Hearing Aid Styles

There are six main styles of hearing aids. Each has its own set of benefits and weaknesses. Deciding which style works best for your personal aesthetic, lifestyle and budget, as well as your type and degree of hearing loss, can be overwhelming. Fortunately, your audiologist will work with you to determine which style will work best.

Completely in the canal (CIC)

This style of hearing aid is the smallest; it is practically invisible. It sits completely within your ear canal, which helps to prevent the device from picking up extraneous background noises. Since the device is so small it uses the smallest battery, which means it also has the shortest battery life. Since this style is so small it cannot contain any additional features. This style works for adults with mild to moderate hearing loss.

In the canal (ITC)

This style is slightly larger than the CIC model and sits partially in the canal and partially outside of it. This style has a slightly longer battery life and is able to contain a few additional features. Adults with mild to moderate hearing loss can use this style.

In the ear (ITE)

This style is a two-part design; one piece sits behind the ear and one sits inside the ear. The parts are connected with tubing. This is the largest style of hearing aid, making it the most visible. Since this is the largest size, the device is able to have the longest battery life and contains the most additional features. This style is appropriate for all ages and all types of hearing loss.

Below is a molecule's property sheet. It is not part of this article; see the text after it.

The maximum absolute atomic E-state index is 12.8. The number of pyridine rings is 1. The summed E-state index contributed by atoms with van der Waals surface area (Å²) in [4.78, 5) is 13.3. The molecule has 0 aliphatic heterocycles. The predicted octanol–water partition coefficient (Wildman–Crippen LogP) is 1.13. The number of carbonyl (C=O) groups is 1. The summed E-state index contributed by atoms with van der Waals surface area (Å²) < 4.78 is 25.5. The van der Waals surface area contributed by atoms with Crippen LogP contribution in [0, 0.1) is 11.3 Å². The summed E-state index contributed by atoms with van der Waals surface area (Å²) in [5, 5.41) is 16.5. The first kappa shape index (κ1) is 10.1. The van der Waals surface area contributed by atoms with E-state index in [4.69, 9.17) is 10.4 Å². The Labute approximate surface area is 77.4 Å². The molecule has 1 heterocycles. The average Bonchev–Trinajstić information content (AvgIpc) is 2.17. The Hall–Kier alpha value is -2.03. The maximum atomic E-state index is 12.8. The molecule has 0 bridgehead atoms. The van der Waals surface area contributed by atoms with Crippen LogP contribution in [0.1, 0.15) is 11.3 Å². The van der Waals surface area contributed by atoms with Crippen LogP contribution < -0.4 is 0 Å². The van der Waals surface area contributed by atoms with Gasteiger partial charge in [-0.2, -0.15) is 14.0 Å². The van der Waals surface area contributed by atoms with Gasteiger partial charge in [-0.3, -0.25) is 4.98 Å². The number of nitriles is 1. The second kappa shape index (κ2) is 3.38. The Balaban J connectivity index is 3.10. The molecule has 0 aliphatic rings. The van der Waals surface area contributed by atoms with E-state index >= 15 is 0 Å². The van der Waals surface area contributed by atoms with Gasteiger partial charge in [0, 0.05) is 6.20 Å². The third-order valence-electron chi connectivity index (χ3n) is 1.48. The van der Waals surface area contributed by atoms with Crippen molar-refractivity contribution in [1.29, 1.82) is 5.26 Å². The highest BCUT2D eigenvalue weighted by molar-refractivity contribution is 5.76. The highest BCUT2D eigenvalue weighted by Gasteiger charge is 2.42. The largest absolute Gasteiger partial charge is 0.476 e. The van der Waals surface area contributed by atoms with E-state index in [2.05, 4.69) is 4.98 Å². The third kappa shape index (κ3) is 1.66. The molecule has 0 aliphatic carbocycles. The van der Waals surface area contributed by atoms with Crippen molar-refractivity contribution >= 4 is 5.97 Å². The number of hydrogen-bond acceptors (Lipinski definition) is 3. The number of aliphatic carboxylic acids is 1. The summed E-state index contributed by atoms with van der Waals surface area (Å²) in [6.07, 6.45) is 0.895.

Receiver in canal (RIC)

This style is very similar to the BTE except instead of the two parts being connected with tubing they are connected with a thin wire. This style is the most popular since it is powerful and discrete. This device contains a large battery, giving it a long battery life, and it may have just as many additional features as the BTE style.

Open fit

This style is similar to RIC as it contains two pieces connected with a thin wire. In the RIC style, the earpiece takes up the whole ear canal, whereas in an Open Fit it takes up only half of it. This leaves the ear open to receive and process low-frequency sounds naturally. High-frequency sounds must still be amplified by the hearing aid. This style is a good choice for those with mild to moderate hearing loss.

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